Drugged driving

I was watching Dr. Oz a couple days ago, because sometimes I like to pretend to pick up healthy habits.  Anyway, he was discussing drugged driving... something that is becoming a rising concern given the amount of prescription drugs we take.  It is a hot button topic for chronic migraine sufferers when there have been cases of people with treated migraines being changed with DUI.  Because it means Driving Under the Influence, which can include medication, which does include pretty much everything we take to abort a migraine.  And people also say we should not drive while having a migraine.  Thus, we should not drive at all.  Honestly, when you think about it, that is quite true. 

The police officer on Dr. Oz, and this would differ in Canada and various states, someone can be charged with a DUI, lose their license, get fined and have their car towed.  For using prescription drugs that we are taking as prescribed.  Some that were mentioned where blood pressure meds and anti-depressants, which are two migraine preventatives, both of which I am currently on, plus an anti-seizure med.  The problem with some of these meds is the sedation aspect, may cause drowsiness which effectively slows reaction time.  Not in all people of course.  And it does not say on the script not to drive.  Nor do our doctors tell us we cannot drive.  So that sucks for anyone charged with a drugged DUI for prescription meds, since apparently doing as our doctor said is not an excuse, nor is ignorance and nor is our personal idea of impairment.

I have had concerns over this myself, but there is no alternative transportation where I live, so I drive to work, but never anywhere else.  Obviously my doctor has not said I could not, even when I brought it up.  Nor has any pharmacist expressed concerns over a particular med, or the combination of them.  But you know, my reaction time could be affected without my being aware of it.  Since I live with moderate pain, it is only severe pain that concerns me.  And unanticipated side effects are only a concern while I am getting used to a medication.  And really when it comes down to it having a full blown acute migraine and driving seems to be far more dangerous than having a treated one and driving.  Think of how impaired we can get neurologically from a migraine, not even counting the pain... asside from the visual issues there are huge issues with clarity of thinking and reaction time.  However, migraine or not, our actual preventatives, which we may not notice a change to reaction time given we take them every day, could be counted as impairing us.  Sure would be a good thing to know.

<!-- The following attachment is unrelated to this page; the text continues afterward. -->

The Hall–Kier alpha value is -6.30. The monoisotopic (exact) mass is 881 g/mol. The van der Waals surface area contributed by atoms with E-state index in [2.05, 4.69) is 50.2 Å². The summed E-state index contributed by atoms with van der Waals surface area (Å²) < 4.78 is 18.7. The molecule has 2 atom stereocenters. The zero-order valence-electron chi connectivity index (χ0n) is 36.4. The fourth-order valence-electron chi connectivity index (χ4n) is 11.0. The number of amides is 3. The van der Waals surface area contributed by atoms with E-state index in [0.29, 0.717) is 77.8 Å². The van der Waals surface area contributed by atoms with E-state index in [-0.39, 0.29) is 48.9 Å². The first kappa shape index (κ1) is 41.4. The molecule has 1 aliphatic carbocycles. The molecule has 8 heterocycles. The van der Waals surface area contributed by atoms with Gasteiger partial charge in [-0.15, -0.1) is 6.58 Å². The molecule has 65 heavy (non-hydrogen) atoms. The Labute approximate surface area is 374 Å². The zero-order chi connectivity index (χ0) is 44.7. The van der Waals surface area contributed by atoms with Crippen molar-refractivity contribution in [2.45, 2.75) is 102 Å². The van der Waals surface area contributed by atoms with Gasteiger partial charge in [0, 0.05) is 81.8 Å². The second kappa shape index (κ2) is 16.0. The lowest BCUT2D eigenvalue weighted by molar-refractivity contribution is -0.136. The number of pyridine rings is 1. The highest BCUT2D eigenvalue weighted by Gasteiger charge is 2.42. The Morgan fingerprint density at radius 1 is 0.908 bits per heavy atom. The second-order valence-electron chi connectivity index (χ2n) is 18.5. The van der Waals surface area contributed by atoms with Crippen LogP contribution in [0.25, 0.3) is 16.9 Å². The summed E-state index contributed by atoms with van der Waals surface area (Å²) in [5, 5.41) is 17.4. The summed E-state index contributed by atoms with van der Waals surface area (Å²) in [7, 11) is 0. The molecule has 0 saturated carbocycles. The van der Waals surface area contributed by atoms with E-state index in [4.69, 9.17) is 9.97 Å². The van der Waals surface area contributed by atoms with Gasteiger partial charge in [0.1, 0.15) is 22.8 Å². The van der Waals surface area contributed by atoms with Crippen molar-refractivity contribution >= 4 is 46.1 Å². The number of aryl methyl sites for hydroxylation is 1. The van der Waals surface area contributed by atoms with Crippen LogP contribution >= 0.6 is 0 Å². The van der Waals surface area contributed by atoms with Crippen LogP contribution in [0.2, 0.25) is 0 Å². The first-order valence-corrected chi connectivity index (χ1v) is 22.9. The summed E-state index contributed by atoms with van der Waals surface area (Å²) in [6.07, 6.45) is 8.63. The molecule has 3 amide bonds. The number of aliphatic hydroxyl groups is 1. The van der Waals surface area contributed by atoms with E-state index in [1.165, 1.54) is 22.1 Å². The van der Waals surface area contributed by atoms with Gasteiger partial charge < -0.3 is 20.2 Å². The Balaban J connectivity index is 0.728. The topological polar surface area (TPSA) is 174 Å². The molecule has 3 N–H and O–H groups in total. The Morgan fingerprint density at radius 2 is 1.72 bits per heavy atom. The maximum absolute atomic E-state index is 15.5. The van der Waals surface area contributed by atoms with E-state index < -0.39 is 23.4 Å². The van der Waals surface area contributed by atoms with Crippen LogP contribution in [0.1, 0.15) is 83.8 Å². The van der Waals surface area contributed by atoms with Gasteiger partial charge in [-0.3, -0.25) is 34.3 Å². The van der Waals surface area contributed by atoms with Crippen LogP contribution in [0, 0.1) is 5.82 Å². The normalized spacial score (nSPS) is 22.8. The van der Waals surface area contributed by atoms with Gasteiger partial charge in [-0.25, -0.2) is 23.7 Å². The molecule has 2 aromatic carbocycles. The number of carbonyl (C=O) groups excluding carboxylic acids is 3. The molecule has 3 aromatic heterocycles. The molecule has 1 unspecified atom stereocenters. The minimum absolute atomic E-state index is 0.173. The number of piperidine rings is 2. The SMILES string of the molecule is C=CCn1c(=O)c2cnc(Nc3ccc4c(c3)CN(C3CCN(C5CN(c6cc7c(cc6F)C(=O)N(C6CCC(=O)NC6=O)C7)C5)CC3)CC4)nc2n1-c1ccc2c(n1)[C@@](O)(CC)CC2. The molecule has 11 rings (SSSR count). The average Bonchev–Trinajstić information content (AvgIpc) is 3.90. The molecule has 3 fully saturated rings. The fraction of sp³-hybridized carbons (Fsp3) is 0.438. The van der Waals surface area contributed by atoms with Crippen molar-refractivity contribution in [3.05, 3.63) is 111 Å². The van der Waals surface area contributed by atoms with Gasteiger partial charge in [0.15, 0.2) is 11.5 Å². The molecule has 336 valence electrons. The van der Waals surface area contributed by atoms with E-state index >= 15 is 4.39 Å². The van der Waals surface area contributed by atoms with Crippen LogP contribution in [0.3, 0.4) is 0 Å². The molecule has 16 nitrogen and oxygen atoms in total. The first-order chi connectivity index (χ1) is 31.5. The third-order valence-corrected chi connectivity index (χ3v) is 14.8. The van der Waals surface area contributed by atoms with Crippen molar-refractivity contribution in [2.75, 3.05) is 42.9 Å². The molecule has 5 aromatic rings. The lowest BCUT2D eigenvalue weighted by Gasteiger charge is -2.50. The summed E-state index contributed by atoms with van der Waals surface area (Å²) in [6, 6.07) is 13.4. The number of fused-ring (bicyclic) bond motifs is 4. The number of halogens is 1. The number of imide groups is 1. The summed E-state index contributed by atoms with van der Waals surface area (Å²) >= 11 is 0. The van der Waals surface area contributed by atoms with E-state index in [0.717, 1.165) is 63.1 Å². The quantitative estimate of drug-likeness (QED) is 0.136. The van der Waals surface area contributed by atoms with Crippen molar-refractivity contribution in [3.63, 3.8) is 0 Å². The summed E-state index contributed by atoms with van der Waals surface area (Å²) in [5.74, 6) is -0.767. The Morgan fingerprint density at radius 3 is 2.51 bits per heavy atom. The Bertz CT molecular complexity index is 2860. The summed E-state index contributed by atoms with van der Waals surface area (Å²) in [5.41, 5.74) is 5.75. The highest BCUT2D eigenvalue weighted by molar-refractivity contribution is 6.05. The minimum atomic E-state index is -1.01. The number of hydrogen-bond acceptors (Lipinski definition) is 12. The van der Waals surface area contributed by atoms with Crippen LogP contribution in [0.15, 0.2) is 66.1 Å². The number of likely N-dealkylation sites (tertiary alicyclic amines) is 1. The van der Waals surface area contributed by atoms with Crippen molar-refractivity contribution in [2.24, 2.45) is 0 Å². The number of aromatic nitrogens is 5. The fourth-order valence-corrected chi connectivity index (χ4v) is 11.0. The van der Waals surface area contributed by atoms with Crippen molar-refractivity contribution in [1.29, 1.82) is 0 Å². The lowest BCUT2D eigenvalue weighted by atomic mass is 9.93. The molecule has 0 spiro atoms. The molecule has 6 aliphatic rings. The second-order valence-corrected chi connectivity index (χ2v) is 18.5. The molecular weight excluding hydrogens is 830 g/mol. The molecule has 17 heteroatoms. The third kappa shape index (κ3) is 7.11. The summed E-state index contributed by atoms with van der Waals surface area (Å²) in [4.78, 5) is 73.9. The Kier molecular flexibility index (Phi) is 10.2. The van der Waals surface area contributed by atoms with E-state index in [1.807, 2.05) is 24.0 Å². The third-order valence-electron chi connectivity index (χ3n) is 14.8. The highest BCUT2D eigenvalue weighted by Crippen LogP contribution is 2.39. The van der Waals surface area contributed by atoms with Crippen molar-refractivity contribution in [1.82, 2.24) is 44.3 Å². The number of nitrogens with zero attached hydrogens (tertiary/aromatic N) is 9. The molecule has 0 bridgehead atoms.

I also tend to trust my doctors judgement over and above my own.  I don't make the decisions, or I would not be working or driving.  He has the power.  Yet, I would be the one suffering the consequences.  And sure as hell do not drink and drive, yet everyone seems to think it is fine when I have more than fifteen migraines a month, that I treat, and three different preventatives.  Most unfortunately is that since I do have to work, which does suck, and am not considered disabled and unable to work, the one form of alternative transportation open to people with disabilities is not an option.  Is it right that I must always in all aspects of this life live by other people standards of 'not sick enough'?  Tell me I have a disability and help me accommodate it, instead of bickering on what is a real disability and what is not.  If we are to be considered legally liable for driving under the influence, then there ought to be a way to help us get around.  And since these are prescription medications that we take on a regular basis shouldn't our doctors be legally obliged to state we cannot drive instead of making us guess?  I mean, if someone gets severe seizures they cannot drive, so for a chronic condition that might impair our reaction time, plus medications, plus combining medications, shouldn't there be guidelines for a doctor to follow?  It sucks that we are in this gray zone where people cannot even make up their minds about whether we have a disability or not, let alone thinking about how difficult that condition makes our every day living.
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